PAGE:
Guide to the Census of Population, 2016
Appendix 1.4 – Note describing the Wood Buffalo census subdivision data collection methodology and the use of administrative data sources
On May 1, 2016, a wildfire began southwest of Fort McMurray, Alberta, and on May 3, swept through the community destroying many homes and buildings and forcing the largest wildfire evacuation in Alberta's history. Statistics Canada then decided to suspend census data collection (referred to as 'field data collection') in the evacuated areas.
Statistics Canada used a set of measures to ensure that residents of the Wood Buffalo census subdivision (CSD) (referred to as the Specialized municipality of Wood Buffalo or Wood Buffalo) were included in the 2016 Census of Population. Data for the evacuated area were derived from a combination of sources. First, many residents of the area responded online or by returning a paper questionnaire. Then field data collection was performed for a number of households using short- or long-form questionnaires. Lastly, short-form data were derived from a number of administrative data sources for the households residing in dwellings where field data collection was not possible. Data for all areas not evacuated due to the wildfire are from direct field data collection.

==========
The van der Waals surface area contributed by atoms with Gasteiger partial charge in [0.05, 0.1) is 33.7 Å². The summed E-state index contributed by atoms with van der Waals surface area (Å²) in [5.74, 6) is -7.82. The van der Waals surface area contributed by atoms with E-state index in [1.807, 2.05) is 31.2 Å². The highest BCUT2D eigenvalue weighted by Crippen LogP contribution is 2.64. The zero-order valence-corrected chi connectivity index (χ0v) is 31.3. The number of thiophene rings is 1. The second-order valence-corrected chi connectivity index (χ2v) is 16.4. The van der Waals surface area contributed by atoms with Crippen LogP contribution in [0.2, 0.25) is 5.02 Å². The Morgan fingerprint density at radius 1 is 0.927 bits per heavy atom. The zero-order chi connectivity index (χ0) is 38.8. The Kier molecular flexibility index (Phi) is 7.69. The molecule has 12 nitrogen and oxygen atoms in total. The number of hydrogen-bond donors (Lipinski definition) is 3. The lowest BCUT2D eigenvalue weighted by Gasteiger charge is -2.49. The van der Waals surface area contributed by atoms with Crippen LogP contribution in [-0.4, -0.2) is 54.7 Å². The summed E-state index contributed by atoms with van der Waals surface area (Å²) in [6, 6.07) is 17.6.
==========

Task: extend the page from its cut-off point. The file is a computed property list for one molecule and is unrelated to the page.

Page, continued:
For the 2016 Census, the reference date for data reporting is May 10, 2016. For residents of the evacuated areas during the wildfire, the reference date is May 1, 2016, to reflect the situation as it existed before the fire.
Prior to the evacuation, and even in the following weeks when census data collection was suspended, some responses were received from the residents of the evacuated area. In August 2016, data collection was reinstated in Wood Buffalo and census representatives went door to door to complete census questionnaires. Efforts were focussed on collecting data for the one in four dwellings included in the long-form questionnaire sample. This was particularly important, as administrative data sources do not provide information for long-form questions. To further improve data quality, field data collection was also performed for dwellings in the areas for which no administrative data were available and for collective dwellings. In areas where enumerators prepare a list of dwellings and deliver census materials, field data collection was done for all dwellings.